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CFL forming subcommittee to study potential kickoff changes

Published

When it comes to dealing with potential changes to kickoffs and kick returns, the Canadian Football League has decided to punt for this upcoming season.

So to speak.

After an off-season of debate and discussion about how to reduce injuries sustained on returns, the league is striking a subcommittee to study the issue further, with an aim to approve any changes in time for the 2025 season.

Kickoffs and returns have become a hot topic in football on both sides of the border due to concerns about the high rate of injuries sustained on plays where coverage teams run half the length of the field at full speed.

The NFL made one of the most radical rule changes in its recent history in March when it voted to adopt what’s known as the “XFL model” kickoff, where members of a coverage team line up on the opposing 40-yard line and must remain stationary until the ball hits the ground or is fielded.

That model, which was one of two options discussed by the CFL in the off-season, will be closely followed by the CFL during the upcoming NFL season, and reconsidered this off-season. Another proposal would allow teams to scrimmage from their own 40-yard line after having a touchdown scored against them instead of receiving a kickoff.

Other options could be brought to the table next off-season as well.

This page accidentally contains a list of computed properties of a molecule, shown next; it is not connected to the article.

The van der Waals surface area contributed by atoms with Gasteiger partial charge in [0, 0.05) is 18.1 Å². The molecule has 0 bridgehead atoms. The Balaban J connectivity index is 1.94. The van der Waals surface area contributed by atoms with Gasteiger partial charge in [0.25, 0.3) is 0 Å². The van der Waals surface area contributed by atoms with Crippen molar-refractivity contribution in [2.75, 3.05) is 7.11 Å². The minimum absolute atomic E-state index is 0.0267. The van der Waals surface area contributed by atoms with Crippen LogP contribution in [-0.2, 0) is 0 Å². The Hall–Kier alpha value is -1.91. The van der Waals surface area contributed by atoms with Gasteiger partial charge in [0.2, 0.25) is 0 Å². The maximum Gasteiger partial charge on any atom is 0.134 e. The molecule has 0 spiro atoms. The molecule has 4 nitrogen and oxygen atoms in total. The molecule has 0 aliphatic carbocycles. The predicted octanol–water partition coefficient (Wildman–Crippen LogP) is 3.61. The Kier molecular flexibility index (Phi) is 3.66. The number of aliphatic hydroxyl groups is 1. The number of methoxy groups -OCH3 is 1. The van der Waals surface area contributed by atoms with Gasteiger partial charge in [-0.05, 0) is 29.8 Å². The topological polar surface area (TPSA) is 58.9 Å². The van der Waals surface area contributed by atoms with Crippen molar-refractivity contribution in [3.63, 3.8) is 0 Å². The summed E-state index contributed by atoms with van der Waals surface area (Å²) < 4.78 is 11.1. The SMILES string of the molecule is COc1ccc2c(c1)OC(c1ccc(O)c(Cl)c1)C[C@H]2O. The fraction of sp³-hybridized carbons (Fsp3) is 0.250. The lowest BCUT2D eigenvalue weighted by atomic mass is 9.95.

CFL teams already have the option of scrimmaging on their own 40-yard line after field goals, with teams choosing the former option roughly 96 per cent of the time last season. Providing that option after both field goals and touchdowns could result in games where the only kick returns happen at the beginning of each half.

Potential changes to kickoffs and returns are an especially important subject for the CFL, given the important role returners have traditionally played in the Canadian game.

These changes, unlike other recent rule modifications introduced by the league, have nothing to do with improving the entertainment value of the game and are being driven purely by health and safety concerns.

To that end, the league will use the 2024 season to continue collecting data to attempt to verify what injuries are occurring in which kinds of situations or plays.

Note: The onside punt play, used three times by the Montreal Alouettes last season (twice successfully), will remain legal for the 2024 season. The play, in which a player dribbles a punt across the line of scrimmage and falls on the ball for a first down, was debated this off-season, without the necessary support to remove it.